Happiness and Productivity
Eugenio Proto & Daniel Sgroi
University of Warwick
Department of Economics and CAGE
Main Question
Does ‘happiness’ induce
better intrinsic motivation
in employees ?
Or, on the contrary,
promote careless and
superficial behaviour?
Wellbeing at Work
“At Google, we know that health, family and wellbeing
are an important aspect of Googlers’ lives. We have
also noticed that employees who are happy ...
demonstrate increased motivation …”
Lara Harding, People Programs Manager,
Stress-Relieving Perks at
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•
•
•
•
•
•
•
•
•
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Free breakfast, lunch, and dinner. The organic food is chefprepared
Free health and dental
Free haircuts
Free dry cleaning
Subsidized massages
Gyms and swimming pools
Hybrid car subsidies
Nap pods
Video games, foosball, ping pong
On-site physicians
Death Benefits
at
“Happy” Environment at
t
Descriptive Empirical Evidence
Happier Individuals are (often) Richer
Descriptive Empirical Evidence
Happier Companies have Higher Returns
But what is the direction of causality?
OR
Or neither?
A Laboratory Experiment on
Happiness and Productivity
(A. Oswald, E. Proto, D. Sgroi; Journal of Labor Economics, 2015)
Watching Comedy Increases
Happiness
5.5
5
4.5
Untreated
4
Treated
3.5
3
Happiness after
Happiness
Happiness Male Happiness at the
the clip
Female after the after the clip
end
clip
Watching Bill Bailey
Increases Productivity
22
20
18
16
Untreated
14
Treated
12
10
Additions
Additions Male
Additions Female
Attempts
This increase in only due to more effort and not to more precision!
What about outside the
laboratory?
Effect of Happiness in the
Long run
5.5
5
4.5
No BLE
BLE
4
3.5
3
Happiness
Happiness Female
Happiness Male
Individuals with a recent Bad Life Event (BLE) report lower happiness
[Here a bad life event is bereavement or family illness.]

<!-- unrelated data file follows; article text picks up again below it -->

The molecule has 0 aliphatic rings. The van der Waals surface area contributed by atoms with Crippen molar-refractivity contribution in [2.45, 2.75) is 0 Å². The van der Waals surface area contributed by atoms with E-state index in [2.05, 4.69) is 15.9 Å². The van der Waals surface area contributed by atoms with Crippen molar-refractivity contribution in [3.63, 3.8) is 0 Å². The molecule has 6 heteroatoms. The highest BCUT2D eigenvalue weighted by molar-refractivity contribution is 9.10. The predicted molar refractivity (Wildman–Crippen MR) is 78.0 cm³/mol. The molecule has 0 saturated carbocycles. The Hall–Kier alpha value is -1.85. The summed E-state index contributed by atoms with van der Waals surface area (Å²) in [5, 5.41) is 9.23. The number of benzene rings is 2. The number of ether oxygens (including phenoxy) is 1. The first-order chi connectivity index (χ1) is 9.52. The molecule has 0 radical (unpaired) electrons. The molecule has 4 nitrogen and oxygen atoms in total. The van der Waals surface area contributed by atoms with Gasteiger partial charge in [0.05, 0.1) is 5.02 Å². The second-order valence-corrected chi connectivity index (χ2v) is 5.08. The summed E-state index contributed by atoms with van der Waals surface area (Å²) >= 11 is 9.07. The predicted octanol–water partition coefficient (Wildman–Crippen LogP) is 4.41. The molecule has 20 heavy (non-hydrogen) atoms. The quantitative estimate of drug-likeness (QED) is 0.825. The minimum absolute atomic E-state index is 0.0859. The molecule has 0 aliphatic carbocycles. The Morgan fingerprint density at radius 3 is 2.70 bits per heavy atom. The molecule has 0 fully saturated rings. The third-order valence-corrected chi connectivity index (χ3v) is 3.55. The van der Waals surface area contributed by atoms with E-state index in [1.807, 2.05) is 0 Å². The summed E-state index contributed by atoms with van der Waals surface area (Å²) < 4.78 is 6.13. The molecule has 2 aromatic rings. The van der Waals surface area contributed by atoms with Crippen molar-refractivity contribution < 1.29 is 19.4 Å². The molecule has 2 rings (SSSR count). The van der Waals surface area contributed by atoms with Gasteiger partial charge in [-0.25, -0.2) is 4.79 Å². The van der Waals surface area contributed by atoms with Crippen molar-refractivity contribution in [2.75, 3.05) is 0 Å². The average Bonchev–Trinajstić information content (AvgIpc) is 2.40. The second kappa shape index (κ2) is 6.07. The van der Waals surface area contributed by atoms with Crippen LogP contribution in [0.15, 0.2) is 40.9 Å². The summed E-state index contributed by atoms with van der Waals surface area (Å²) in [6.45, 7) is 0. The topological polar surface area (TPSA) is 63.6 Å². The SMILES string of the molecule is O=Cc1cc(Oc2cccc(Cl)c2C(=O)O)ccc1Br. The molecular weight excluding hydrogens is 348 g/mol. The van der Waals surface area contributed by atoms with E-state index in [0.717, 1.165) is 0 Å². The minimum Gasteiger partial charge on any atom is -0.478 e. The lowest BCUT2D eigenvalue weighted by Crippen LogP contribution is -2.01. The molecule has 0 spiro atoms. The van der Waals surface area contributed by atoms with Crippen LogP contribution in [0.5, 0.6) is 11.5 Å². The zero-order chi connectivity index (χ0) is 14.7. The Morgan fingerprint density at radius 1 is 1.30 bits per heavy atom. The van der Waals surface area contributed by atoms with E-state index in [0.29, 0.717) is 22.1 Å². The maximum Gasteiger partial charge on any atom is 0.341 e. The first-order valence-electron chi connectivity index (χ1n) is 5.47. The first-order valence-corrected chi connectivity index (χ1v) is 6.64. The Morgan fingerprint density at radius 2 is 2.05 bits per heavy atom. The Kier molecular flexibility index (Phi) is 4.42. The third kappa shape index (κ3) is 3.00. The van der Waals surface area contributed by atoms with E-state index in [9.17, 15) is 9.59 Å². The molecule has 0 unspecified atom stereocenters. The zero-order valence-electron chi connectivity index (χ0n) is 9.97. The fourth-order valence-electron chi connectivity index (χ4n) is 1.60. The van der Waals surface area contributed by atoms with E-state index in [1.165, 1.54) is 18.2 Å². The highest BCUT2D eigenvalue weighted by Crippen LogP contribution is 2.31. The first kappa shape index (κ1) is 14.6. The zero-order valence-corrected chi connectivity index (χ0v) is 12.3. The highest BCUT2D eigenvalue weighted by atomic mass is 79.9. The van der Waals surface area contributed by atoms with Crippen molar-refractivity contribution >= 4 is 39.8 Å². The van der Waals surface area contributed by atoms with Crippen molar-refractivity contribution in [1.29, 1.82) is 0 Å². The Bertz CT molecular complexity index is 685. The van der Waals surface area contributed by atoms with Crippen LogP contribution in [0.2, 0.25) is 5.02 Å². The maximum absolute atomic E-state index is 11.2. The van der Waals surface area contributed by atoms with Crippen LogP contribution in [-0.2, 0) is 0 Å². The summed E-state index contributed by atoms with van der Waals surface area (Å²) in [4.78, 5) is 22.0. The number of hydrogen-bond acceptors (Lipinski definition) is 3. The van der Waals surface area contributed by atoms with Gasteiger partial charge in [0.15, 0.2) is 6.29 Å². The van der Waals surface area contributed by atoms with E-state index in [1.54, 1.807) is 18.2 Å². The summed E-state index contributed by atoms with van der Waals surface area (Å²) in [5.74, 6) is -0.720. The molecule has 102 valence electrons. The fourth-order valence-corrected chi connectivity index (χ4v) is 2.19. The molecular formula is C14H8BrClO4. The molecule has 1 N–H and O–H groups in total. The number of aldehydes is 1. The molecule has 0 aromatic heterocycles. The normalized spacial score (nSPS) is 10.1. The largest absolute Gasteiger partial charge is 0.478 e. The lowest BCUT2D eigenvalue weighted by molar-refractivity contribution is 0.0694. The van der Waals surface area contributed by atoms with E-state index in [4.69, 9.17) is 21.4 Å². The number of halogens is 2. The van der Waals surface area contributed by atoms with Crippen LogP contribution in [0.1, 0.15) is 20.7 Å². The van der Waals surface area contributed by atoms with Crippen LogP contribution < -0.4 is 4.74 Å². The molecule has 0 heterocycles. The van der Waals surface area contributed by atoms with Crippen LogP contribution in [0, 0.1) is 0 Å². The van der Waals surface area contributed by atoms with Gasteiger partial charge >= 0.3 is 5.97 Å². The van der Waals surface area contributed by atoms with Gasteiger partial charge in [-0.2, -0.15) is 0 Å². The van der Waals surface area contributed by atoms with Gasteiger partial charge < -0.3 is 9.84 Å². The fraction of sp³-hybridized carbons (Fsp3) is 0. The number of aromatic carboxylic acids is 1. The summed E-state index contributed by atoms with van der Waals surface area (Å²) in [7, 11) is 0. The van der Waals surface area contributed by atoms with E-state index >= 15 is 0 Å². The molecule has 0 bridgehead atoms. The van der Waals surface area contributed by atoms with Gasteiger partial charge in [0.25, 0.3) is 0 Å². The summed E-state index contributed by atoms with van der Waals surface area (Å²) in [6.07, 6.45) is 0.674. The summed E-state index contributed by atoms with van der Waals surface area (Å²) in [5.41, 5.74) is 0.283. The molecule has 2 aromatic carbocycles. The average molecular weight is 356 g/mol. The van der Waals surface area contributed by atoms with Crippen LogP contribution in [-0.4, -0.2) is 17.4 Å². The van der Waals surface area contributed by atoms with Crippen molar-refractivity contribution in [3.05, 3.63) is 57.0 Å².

Effect of a BLE on
Productivity
26
24
22
20
No BLE
18
BLE
16
14
12
10
Additions
Additions Female
Additions Male
Attempts
Individuals with a recent Bad Life Event (BLE) have lower productivity
Summary so far…
• Google’s Culture of Wellbeing
• Happier Individuals Have Higher wages
(more productive?)
• Happier Organizations Have Higher
Returns on Investments
• Laboratory Experiment to test the relation
of Causality From Happiness to
Productivity
POLICY RAMIFICATIONS
For firms, for industry, for
government…
Firm Policy
• Workers’ happiness should matter not just
for moral reasons – if it boosts productivity, it
boosts profit!
• Anything free (nudge) should be done
• Costly policies might be worth it too…
Industry
• Boosting productivity is effectively cutting
costs (efficiency)
• Since this generates competitive advantage
once one firm starts boosting happiness in
this way, others should follow…
• Potentially working through the entire
industry.
Government
• Supply-side, industrial policy – educate firms
& industries on the benefits, fund research (!)
and provide leadership through (welladvertised) public sector schemes.
• Productivity-boosting policies in government
departments can help compensate for the
current environment of spending cuts
• It is not happiness vs profit (life satisfaction
vs economic growth) – both can and should
move together.
In Practice…
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Find tasks for which effort is key.
Workers across the distribution benefit, so
no need to focus any happiness policies on
certain employees.
Useful to be able to measure both
happiness and productivity. Both can be
serious issues, but can be overcome in
novel ways (time vs quality).
In Practice…
• Experiment with different policies in
“real” workplaces.
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•
Short-run (one-off “shocks”) vs long-run
(environment, relationships)
Cheap (“nudge”, feedback) vs expensive
(environment).
Thank You!
Have a happy-productive day!
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Happiness and Productivity Eugenio Proto & Daniel Sgroi University of Warwick